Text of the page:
Adultery – A court may grant a divorce if one of you has had a sexual relationship with someone else of the opposite sex (committed adultery). If you or your partner has had a sexual relationship with someone of the same sex it is not technically adultery but is likely to be seen as evidence of irretrievable breakdown.
The court will need details of the adultery, for example, dates and places when it happened. The court will only grant the divorce if it is satisfied that the marriage has irretrievably broken down and the other partner could no longer live with the partner who has committed adultery. There is no minimum period that you have to be married before a divorce action based on adultery may be started.
If you both agree to the divorce, the court will usually only need statements and details of the adulterous sexual relationship. If one of you doesn’t agree to the divorce, proof will be necessary and this may be difficult and expensive to get.
Applying for a Divorce
The partner who is applying for the divorce is called the pursuer. The other partner is the defender. You will need to write a Statement detailing the irretrievable breakdown of the marriage, and on which grounds you are seeking a divorce -and also a Statement detailing the arrangements for the children. Please note that the defender may well see part of, or the whole of your statements. However it is important for the courts to see that the marriage has broken down and there is no chance of reconciliation.
The action begins with the solicitor for the pursuer drafting the summons (Court of Session) or initial writ (sheriff court). This is a formal document stating all the facts which is sent to the court. A copy is sent to the defender who then has 21 days to seek legal advice and consider their response. When adultery is being used as a ground for divorce, a copy is also sent to the third person involved if he or she is named in the summons or initial writ.
Where both parties are in agreement the action proceeds as an undefended divorce. Sworn statements are usually provided by the divorce applicant and the solicitor submits the statements to the court.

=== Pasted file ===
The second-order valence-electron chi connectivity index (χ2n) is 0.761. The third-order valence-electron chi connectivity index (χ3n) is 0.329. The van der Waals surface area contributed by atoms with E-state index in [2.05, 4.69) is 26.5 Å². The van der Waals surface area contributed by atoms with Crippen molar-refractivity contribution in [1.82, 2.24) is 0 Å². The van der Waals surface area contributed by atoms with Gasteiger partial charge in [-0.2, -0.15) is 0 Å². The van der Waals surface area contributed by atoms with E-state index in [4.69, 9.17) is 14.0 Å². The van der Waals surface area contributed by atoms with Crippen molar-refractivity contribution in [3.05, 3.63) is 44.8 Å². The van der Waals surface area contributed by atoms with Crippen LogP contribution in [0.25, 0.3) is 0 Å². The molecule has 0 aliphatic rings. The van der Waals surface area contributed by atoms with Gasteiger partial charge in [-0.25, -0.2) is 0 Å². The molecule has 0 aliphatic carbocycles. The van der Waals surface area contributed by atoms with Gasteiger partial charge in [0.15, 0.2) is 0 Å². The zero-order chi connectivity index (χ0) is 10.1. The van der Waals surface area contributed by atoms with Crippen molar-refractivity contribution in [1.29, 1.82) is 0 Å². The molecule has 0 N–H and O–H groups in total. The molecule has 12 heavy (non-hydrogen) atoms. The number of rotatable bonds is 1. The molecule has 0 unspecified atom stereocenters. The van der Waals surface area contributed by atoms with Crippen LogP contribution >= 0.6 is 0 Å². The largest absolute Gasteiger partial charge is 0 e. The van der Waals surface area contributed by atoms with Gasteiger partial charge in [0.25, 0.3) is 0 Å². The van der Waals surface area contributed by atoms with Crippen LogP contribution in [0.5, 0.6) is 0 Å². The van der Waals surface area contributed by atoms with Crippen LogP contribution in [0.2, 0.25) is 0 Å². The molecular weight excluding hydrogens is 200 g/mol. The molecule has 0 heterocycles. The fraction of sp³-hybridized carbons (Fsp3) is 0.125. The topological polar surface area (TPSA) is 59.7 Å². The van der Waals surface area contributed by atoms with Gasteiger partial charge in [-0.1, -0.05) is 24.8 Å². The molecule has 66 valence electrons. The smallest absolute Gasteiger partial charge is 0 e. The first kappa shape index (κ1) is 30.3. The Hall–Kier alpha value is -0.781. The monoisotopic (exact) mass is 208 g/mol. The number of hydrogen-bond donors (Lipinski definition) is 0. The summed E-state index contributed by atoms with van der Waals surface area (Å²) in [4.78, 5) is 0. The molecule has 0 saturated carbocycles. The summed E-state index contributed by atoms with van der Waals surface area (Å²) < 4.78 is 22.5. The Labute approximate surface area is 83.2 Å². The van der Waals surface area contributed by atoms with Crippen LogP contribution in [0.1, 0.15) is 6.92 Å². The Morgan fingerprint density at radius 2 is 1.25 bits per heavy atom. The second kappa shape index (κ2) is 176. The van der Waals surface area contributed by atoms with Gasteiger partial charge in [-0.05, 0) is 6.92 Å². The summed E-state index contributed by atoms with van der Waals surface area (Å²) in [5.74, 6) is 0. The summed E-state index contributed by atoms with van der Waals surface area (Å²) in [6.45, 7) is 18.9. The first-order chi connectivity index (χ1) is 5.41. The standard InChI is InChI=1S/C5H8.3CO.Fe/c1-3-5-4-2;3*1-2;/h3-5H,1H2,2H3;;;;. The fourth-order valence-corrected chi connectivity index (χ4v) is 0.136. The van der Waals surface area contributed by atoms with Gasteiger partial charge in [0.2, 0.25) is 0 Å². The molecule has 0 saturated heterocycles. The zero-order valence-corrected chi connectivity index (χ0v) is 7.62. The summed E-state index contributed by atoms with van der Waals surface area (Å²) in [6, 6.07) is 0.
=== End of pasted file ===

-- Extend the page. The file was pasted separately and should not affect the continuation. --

The judge examines the case in private and the divorce decree will then be granted unless the court requires further information.
The defender may decide to defend the action, either because they object to the divorce itself, or because they dispute some aspect of the future arrangements for the care of any children, the proposed financial provision on divorce or both of these matters. If during the process defended actions are settled by agreement a Joint Minute of Agreement/Separation Agreement can be drawn up.
Where a divorce is defended in the sheriff court the next stage is an Options Hearing. This is intended to give parties a chance to meet before the sheriff in order to ascertain if agreement can be reached without proceeding to a full proof (see below) or, if this is not possible, to focus the precise disagreement between parties.
If the matters at issue are not resolved the case proceeds to a ‘proof.’ A proof is a full court hearing where evidence is given by witnesses in proceedings open court. It can be reported by the media, subject to certain restrictions aimed at protecting ‘public morals’ and children.
The court may also refer the dispute to a mediator accredited to a specified family mediation organisation at any stage in the proceedings.
Decree of Divorce
If the grounds of the divorce action are proven, the court will grant a decree of divorce. Please note that there is only one decree under Scottish Law.
(C) Ruth Langford